By simo m tt kajaani university of applied sciences spring 2010
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By Simo Määttä, Kajaani University of applied sciences , spring 2010. Basics of probability calculus. What is probability ?. Probability in general is a way to measure how certainly some outcome will happen in the future in some experiment .

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By simo m tt kajaani university of applied sciences spring 2010

By Simo Määttä, Kajaani University of appliedsciences, spring 2010

Basics of probabilitycalculus


What is probability
What is probability?

  • Probability in general is a way to measure how certainly some outcome will happen in the future in some experiment.

  • Experiment can be what ever situation that involves some kind of uncertainty

  • Examples:

    • 1. Throwing a coin

    • 2. Measuring person’s height if person is selected randomly


Classical probability
Classicalprobability

  • Wedefinethatelement is onepossibleoutcome in the experiment

  • Complete group of allelement is calledsamplespace

  • Classicalprobabilityassumesthatprobabilities of everyelementsareequal

  • Example:

    Throwing a dice.

    Allelements (outcomes, 1, 2, 3, 4, 5 or 6) have the sameprobability of happening (1/6 *100% = 1,6666 % )


Denotions
Denotions

  • We denotegroups of possibleoutcomes as capital letter A, B, C and so on and wecallthemevents

  • Example:Wethrough a dice. Possibleoutcomesare 1, 2, 3, 4, 5, 6. Nowwecould for examplehave A = {weget 2 or 3}

  • Probability of A is denotedwith

    • P(A) =probabilitythat A happens

  • Probability of possibleevent A canbecalculated with formula


Example
Example

  • A = { Weget 1, 2 or 4}  P(A)=3/6 = 0,5  50%

  • There is 7 men and 15 female in a class. What is the probabilitythatrandomlyselected person is a female?

    Solution: 15 /(7+15) = 0,6818  68,2 %


  • Properties of probability
    Properties of probability

    • Let A and B beevents

    • Always 0≤P(A) ≤ 1

    • If P(A) = 0 then A is impossibleevent

    • If P(A) = 1 then A is 100 % certainevent


    Properties of probability1
    Properties of probability

    • If A and B aremutuallyexclusivethen

      P(A or B) = P(A) + P(B)

    • WedenoteAc = complement of A (= eventwhere A willnothappen)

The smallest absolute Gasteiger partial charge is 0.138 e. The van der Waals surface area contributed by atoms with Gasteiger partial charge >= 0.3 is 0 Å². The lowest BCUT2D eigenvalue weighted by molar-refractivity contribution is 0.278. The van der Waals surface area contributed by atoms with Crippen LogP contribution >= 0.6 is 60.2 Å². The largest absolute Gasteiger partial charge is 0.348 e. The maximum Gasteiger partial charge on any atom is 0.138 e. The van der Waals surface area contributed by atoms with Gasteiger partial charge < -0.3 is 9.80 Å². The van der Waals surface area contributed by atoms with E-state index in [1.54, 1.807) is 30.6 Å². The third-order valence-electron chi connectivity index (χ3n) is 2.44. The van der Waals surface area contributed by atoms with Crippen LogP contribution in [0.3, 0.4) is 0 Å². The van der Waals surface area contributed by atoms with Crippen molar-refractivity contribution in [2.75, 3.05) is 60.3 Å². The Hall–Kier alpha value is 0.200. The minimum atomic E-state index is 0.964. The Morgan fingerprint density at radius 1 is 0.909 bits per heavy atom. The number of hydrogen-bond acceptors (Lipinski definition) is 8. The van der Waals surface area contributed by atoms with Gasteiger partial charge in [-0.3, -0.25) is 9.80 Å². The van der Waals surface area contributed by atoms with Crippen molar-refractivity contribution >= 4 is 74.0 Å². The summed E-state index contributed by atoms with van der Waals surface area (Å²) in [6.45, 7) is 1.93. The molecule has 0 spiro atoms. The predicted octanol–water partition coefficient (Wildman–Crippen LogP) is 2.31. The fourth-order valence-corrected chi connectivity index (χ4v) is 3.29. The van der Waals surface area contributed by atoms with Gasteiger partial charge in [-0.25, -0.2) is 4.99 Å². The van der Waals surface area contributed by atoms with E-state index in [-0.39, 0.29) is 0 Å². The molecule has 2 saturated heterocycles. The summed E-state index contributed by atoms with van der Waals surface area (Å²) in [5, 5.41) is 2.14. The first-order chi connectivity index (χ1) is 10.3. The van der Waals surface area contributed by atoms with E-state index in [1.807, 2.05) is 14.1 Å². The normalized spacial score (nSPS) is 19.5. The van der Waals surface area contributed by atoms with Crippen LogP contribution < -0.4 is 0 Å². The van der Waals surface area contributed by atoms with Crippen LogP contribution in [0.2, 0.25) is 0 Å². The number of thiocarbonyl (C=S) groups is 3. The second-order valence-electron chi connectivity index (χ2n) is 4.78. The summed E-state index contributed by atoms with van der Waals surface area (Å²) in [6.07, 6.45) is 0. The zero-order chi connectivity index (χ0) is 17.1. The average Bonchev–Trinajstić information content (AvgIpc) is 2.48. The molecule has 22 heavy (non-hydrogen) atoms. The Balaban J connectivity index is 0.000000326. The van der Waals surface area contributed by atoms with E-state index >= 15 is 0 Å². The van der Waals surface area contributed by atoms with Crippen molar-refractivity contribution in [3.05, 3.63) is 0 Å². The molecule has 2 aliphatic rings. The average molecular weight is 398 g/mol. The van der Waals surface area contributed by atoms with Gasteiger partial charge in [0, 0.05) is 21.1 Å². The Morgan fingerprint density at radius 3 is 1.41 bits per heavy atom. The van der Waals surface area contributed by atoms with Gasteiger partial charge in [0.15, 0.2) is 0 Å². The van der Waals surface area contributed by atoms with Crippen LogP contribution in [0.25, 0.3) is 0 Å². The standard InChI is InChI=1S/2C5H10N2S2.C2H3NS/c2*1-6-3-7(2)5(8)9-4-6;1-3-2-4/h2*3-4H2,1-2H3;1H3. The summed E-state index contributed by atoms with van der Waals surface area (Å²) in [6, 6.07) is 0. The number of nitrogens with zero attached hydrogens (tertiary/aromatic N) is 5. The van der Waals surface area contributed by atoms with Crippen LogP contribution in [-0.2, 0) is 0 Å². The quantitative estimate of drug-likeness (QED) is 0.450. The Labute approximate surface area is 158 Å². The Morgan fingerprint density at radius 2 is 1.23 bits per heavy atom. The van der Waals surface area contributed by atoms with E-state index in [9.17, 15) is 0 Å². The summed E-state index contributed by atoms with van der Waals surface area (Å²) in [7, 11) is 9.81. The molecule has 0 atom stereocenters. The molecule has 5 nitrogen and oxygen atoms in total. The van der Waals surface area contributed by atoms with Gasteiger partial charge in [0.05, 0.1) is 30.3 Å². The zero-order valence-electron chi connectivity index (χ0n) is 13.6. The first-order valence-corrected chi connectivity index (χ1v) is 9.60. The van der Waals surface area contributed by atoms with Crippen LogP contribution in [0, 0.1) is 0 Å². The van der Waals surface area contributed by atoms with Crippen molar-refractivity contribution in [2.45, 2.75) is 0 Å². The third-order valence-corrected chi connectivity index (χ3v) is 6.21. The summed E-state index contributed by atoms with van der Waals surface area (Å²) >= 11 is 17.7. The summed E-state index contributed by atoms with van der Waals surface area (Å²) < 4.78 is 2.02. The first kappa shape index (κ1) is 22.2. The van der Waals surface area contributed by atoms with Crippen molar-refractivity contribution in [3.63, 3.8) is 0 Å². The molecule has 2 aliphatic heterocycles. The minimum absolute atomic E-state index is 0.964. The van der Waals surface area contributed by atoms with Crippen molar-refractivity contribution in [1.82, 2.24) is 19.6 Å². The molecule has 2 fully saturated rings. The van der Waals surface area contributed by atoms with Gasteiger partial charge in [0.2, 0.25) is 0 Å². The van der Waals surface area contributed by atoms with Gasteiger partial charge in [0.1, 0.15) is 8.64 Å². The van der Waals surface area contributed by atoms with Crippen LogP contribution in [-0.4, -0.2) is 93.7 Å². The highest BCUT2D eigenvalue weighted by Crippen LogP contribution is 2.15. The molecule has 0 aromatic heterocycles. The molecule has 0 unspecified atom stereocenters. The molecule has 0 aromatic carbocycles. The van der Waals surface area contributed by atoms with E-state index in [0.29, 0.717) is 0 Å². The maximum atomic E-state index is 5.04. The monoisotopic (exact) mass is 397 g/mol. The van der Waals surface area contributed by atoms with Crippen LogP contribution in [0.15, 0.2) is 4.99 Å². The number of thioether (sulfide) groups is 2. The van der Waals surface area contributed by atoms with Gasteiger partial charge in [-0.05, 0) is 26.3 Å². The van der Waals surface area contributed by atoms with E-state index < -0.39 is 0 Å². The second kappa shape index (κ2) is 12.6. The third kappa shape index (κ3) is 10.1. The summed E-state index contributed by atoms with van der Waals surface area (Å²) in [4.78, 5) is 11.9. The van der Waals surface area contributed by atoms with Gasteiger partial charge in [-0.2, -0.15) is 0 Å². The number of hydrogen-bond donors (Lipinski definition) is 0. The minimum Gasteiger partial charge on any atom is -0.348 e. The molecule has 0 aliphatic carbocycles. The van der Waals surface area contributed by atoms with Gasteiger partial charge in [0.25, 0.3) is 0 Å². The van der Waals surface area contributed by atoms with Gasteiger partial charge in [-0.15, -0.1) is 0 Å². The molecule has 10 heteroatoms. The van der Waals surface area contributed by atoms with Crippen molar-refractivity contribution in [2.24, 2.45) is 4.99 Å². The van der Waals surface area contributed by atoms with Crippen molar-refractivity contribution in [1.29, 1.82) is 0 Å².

Now

      P(Ac)= 1 – P(A)

    • If G = group of allelements (possibleoutcomes) then

      • P(G) = 1 (Probabilitythatsomethinghappens and obviouslysomethingalwayshappens)


    Random variables
    Randomvariables

    • Randomvariable is a functionthatattachnumber to each of the elements.

    • Example:Person’sheight is a randomvariableif a person is selectedrandomly. Thisvariableattachnumber ”height in centimeters” to each person thatcanbeselected (elements)

    • Wedenoterandomvariable as X, Y, etc.


    Distribution of a random variable
    Distribution of a randomvariable

    • Certainvalues of randomvariablehavetheirownspecificprobabilities. Theseprobabilitiescanbepresentedwithprobabilitydistribution.

      Example:

      Wethroughtwodices. Letourrandomvariable X be the sum of the numbersweget. Nowelementsare (1, 1), (1, 2), (2, 1), …, (6, 6). X attachnumber 2 to outcome (1, 1) and number 3 to outcomes (1, 2) and (2, 1) and so on. Thereare 36 elements (possibleoutcomes) --


    Example1
    example

    • Allelements and correspondingvalues of ourrandomvariableare in the followingtable:

    • Nowwecancalculateprobablitities as

      P(x=2) = 1/36, P(X=3)=2/36, … , P(X=12) = 1/36


    Example2
    example

    • Wecanpresentthisdistribution for examplebygraph as follows:

    This is a probabilitydistribution of ourrandomvariable X


    Continuous and discrete random variable
    Continuous and discreterandomvariable

    • Randomvariablesthatcanonlyhavesomespecificvaluearecalleddiscrete

    • Randomvariablesthatcanhaveeveryvaluebetweensomevaluesarecalledcontinuous


    Continuous random variables
    Continuousrandomvariables

    • In previousexamplerandomvariablewasdiscretebecauseitcouldonlyhavevalues 2, 3, …, 11 and 12

    • How to describeprobabilitydistributions for continuousrandomvariablesthatcanhaveinfinitenumber of values???


    Density function
    Densityfunction

    • Probability of onespecificvalue of continuousrandomvariable is equal to 0!!!

    • Example

      Let X beweight.

      Now P(X=45 kg) = 1/infinity = 0, becausethere is infinitenumber of possiblevalues for X (X is continuous) and 45 is onlyone of them.

    •  wecan’tmakeprobabilitydistribution in a sameway as before


    Density function1
    Densityfunction

    • Probabilities of somevalues of continuousrandomvariable X canbecalculatedwith help of densityfunction(denotedwith f(x))

    • Densityfunction f(x) is a graph in (x, y) coordinatesystem and itdescribesprobabilities of values of X

    • Now P(x1<X<x2) = areabetweenx-axis and densityfunctioncurvebetweenvalues x1 and x2


    Density function2
    Densityfunction

    • Example:Let X beperson’sheight


    Density function3
    Densityfunction

    • Always: P(X getssomevalue) = 1


    Density function4
    Densityfunction

    • Most common densityfunction is socallednormaldistribution.


    Density function5
    Densityfunction

    • In thiscoursewewillneedChi-square –distribution.


    Distributions
    Distributions

    • Ifprobabilities of somecontinuousrandomvariableobeyssomedistributionwedenotethatwithsign ”~”

    • Example

    • X~ N(0,1), X obeysnormaldistributionwithmean of 0 and standarddeviation of 1

    • X~χ2(f), X obeysChi-squaredistributionwithdegrees of freedom f (numberthatspecifies the shape of the distribution, seeearlierpicture). (χ is a greekletter)

    • Probabilities of mostcommonlyuseddistributionshavebeentabulatedsowecangetdesiredprobabilitiesfromthesetables


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